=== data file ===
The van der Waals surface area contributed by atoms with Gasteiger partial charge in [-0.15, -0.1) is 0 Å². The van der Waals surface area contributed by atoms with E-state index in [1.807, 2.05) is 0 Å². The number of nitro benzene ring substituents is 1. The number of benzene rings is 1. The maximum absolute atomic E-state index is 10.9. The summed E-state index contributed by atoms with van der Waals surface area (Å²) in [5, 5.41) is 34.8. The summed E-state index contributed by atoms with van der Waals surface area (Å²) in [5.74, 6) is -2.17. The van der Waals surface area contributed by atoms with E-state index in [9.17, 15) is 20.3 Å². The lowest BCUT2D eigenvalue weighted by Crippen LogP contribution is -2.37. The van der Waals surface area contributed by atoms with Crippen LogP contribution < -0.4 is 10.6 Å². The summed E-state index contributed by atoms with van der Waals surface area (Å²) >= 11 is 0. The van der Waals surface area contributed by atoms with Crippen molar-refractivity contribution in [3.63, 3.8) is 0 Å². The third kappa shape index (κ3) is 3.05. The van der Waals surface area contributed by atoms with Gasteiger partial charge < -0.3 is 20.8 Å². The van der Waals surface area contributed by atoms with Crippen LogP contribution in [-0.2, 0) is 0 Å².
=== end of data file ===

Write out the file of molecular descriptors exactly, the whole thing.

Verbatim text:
The van der Waals surface area contributed by atoms with Gasteiger partial charge in [-0.15, -0.1) is 0 Å². The van der Waals surface area contributed by atoms with E-state index in [1.807, 2.05) is 0 Å². The number of nitro benzene ring substituents is 1. The number of benzene rings is 1. The maximum absolute atomic E-state index is 10.9. The summed E-state index contributed by atoms with van der Waals surface area (Å²) in [5, 5.41) is 34.8. The summed E-state index contributed by atoms with van der Waals surface area (Å²) in [5.74, 6) is -2.17. The van der Waals surface area contributed by atoms with E-state index in [9.17, 15) is 20.3 Å². The lowest BCUT2D eigenvalue weighted by Crippen LogP contribution is -2.37. The van der Waals surface area contributed by atoms with Crippen LogP contribution < -0.4 is 10.6 Å². The summed E-state index contributed by atoms with van der Waals surface area (Å²) >= 11 is 0. The van der Waals surface area contributed by atoms with Crippen molar-refractivity contribution in [3.63, 3.8) is 0 Å². The third kappa shape index (κ3) is 3.05. The van der Waals surface area contributed by atoms with Gasteiger partial charge < -0.3 is 20.8 Å². The van der Waals surface area contributed by atoms with Crippen LogP contribution in [-0.2, 0) is 0 Å².